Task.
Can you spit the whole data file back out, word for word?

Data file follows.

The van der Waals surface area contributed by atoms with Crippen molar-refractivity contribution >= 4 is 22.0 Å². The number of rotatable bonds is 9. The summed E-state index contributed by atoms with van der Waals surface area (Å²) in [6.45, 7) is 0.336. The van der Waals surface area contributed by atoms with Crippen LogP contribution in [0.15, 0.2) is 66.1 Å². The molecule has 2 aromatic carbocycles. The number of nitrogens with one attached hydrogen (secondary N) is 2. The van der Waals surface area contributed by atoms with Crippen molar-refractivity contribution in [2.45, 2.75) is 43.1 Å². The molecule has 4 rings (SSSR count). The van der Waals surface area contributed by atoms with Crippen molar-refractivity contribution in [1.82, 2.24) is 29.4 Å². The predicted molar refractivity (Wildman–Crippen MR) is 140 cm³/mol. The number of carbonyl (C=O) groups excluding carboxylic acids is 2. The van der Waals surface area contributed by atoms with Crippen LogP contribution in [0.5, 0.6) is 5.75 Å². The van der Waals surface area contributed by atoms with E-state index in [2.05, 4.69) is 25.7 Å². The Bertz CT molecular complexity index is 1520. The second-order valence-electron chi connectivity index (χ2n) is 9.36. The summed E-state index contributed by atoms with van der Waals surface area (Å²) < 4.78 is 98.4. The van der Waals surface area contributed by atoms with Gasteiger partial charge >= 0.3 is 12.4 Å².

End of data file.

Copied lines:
The van der Waals surface area contributed by atoms with Crippen molar-refractivity contribution >= 4 is 22.0 Å². The number of rotatable bonds is 9. The summed E-state index contributed by atoms with van der Waals surface area (Å²) in [6.45, 7) is 0.336. The van der Waals surface area contributed by atoms with Crippen LogP contribution in [0.15, 0.2) is 66.1 Å². The molecule has 2 aromatic carbocycles. The number of nitrogens with one attached hydrogen (secondary N) is 2. The van der Waals surface area contributed by atoms with Crippen molar-refractivity contribution in [2.45, 2.75) is 43.1 Å². The molecule has 4 rings (SSSR count). The van der Waals surface area contributed by atoms with Crippen molar-refractivity contribution in [1.82, 2.24) is 29.4 Å². The predicted molar refractivity (Wildman–Crippen MR) is 140 cm³/mol. The number of carbonyl (C=O) groups excluding carboxylic acids is 2. The van der Waals surface area contributed by atoms with Crippen LogP contribution in [0.5, 0.6) is 5.75 Å². The van der Waals surface area contributed by atoms with E-state index in [2.05, 4.69) is 25.7 Å². The Bertz CT molecular complexity index is 1520. The second-order valence-electron chi connectivity index (χ2n) is 9.36. The summed E-state index contributed by atoms with van der Waals surface area (Å²) < 4.78 is 98.4. The van der Waals surface area contributed by atoms with Gasteiger partial charge >= 0.3 is 12.4 Å².